Hello Kitty launched into space by 7th grader

12-year-old Lauren Rojas and her dad, Rod, built a balloon-lofted Hello Kitty space-capsule for her science fair project in Antioch, CA, and launched it 17 miles above the Earth's surface, recording its journey with video cameras and various sensors. The video is spectacular, especially the moments right before and right after the balloon burst and the parachutes deployed.

“We spent about one month planning and executing it,” he said. “We used a company called High Altitude Science in Colorado to get the equipment, the weather balloon and flight computer.”

Lauren and her father mounted small video cameras on their rocket-shaped gondola to record Hello Kitty’s journey. The balloon reached an altitude of 93,625 feet (17.73 miles), Rojas said. There, the air was so thin that the balloon burst, sending Hello Kitty from the sky. It landed in a tree 47 miles from the launch site, according to Rojas.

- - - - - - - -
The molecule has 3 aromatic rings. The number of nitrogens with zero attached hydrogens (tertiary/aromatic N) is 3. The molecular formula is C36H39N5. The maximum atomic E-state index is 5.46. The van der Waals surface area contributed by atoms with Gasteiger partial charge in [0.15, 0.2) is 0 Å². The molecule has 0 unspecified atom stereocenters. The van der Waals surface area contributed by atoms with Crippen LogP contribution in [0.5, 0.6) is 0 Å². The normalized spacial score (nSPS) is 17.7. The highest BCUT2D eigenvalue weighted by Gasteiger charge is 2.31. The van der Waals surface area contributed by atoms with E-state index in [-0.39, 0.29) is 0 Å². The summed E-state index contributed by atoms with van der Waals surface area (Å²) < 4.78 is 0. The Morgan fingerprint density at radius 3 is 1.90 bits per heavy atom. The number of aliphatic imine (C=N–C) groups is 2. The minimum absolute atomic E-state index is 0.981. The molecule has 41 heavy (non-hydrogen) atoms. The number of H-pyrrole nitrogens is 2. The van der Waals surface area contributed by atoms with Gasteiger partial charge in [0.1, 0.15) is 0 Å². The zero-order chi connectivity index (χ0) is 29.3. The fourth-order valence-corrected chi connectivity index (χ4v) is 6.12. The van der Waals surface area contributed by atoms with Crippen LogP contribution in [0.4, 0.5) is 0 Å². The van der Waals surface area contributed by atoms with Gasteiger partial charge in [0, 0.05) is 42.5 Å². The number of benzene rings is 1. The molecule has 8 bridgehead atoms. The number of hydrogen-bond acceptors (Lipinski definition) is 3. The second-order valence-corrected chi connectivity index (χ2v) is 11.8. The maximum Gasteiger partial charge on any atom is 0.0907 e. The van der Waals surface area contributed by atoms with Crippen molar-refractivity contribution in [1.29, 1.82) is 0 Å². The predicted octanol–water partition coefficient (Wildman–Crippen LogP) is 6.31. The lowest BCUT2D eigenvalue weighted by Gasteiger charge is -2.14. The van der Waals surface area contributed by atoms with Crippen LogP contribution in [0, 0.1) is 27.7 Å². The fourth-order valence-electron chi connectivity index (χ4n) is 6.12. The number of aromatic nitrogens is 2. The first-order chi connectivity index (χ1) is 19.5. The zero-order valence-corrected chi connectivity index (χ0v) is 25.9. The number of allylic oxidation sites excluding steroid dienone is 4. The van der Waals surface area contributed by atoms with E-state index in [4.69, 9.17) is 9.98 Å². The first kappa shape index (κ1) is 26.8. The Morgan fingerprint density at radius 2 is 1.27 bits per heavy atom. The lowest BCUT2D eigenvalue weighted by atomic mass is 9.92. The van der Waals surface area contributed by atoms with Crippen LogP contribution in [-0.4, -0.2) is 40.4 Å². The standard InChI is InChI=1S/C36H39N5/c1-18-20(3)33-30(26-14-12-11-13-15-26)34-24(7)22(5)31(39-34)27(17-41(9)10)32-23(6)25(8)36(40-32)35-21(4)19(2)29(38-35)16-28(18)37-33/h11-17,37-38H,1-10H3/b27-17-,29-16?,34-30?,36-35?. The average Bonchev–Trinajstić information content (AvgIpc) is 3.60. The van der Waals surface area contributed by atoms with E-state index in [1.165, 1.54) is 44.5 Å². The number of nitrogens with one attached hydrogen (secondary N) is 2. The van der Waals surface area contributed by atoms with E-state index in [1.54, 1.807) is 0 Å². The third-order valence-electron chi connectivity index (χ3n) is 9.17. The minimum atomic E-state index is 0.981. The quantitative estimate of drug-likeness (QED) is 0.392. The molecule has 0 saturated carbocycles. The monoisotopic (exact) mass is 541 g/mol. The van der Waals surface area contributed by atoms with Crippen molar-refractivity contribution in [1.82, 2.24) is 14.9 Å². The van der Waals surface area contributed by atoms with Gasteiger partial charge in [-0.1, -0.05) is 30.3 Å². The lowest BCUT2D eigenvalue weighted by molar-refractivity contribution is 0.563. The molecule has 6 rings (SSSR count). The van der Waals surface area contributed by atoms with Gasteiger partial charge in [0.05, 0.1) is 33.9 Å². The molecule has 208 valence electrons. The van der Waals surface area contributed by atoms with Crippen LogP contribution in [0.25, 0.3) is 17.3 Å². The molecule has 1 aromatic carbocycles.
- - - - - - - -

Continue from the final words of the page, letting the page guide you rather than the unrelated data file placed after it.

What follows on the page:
Girl Launches Hello Kitty Doll Into Space [Katie Kindelan/ABC]

(via IO9)


  1. I’m pretty sure the 12yo was in the background for all this..”Here Dad, here’s a screw driver’. While Dad actually built planed and executed the entire thing.  I think the contribution for the project was “Hey, lets put hello kitty on it”. for the kid.

    EDIT: Okay from the video it does look she was actively involved. I posted to hasty. I’m overly cynical.

    1. Yeah, that looks the dad drilling holes in the body of the thing about four seconds into the video. And it looks like the dad filling up the balloon from the helium canister later on too.
      Did you watch any of this?